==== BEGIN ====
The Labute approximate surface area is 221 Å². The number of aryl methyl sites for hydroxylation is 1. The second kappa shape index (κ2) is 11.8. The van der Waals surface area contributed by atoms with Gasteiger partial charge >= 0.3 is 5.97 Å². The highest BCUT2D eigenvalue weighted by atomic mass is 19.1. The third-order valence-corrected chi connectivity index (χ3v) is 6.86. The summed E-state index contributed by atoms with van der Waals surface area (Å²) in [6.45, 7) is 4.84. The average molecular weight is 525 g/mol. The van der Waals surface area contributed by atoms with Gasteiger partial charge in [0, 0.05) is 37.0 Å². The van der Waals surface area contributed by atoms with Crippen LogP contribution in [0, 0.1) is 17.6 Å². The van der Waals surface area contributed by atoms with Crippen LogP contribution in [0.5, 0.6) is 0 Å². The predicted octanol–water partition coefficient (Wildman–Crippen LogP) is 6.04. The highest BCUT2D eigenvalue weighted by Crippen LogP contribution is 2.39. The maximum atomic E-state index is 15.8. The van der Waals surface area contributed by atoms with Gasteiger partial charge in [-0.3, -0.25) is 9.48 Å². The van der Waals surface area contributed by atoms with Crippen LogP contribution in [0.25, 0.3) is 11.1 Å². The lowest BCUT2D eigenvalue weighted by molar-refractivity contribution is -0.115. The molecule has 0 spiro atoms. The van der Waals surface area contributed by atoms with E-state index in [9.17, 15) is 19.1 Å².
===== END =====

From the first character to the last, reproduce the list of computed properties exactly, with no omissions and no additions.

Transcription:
The Labute approximate surface area is 221 Å². The number of aryl methyl sites for hydroxylation is 1. The second kappa shape index (κ2) is 11.8. The van der Waals surface area contributed by atoms with Gasteiger partial charge >= 0.3 is 5.97 Å². The highest BCUT2D eigenvalue weighted by atomic mass is 19.1. The third-order valence-corrected chi connectivity index (χ3v) is 6.86. The summed E-state index contributed by atoms with van der Waals surface area (Å²) in [6.45, 7) is 4.84. The average molecular weight is 525 g/mol. The van der Waals surface area contributed by atoms with Gasteiger partial charge in [0, 0.05) is 37.0 Å². The van der Waals surface area contributed by atoms with Crippen LogP contribution in [0, 0.1) is 17.6 Å². The van der Waals surface area contributed by atoms with Crippen LogP contribution in [0.5, 0.6) is 0 Å². The predicted octanol–water partition coefficient (Wildman–Crippen LogP) is 6.04. The highest BCUT2D eigenvalue weighted by Crippen LogP contribution is 2.39. The maximum atomic E-state index is 15.8. The van der Waals surface area contributed by atoms with Gasteiger partial charge in [-0.3, -0.25) is 9.48 Å². The van der Waals surface area contributed by atoms with Crippen LogP contribution in [0.25, 0.3) is 11.1 Å². The lowest BCUT2D eigenvalue weighted by molar-refractivity contribution is -0.115. The molecule has 0 spiro atoms. The van der Waals surface area contributed by atoms with E-state index in [9.17, 15) is 19.1 Å².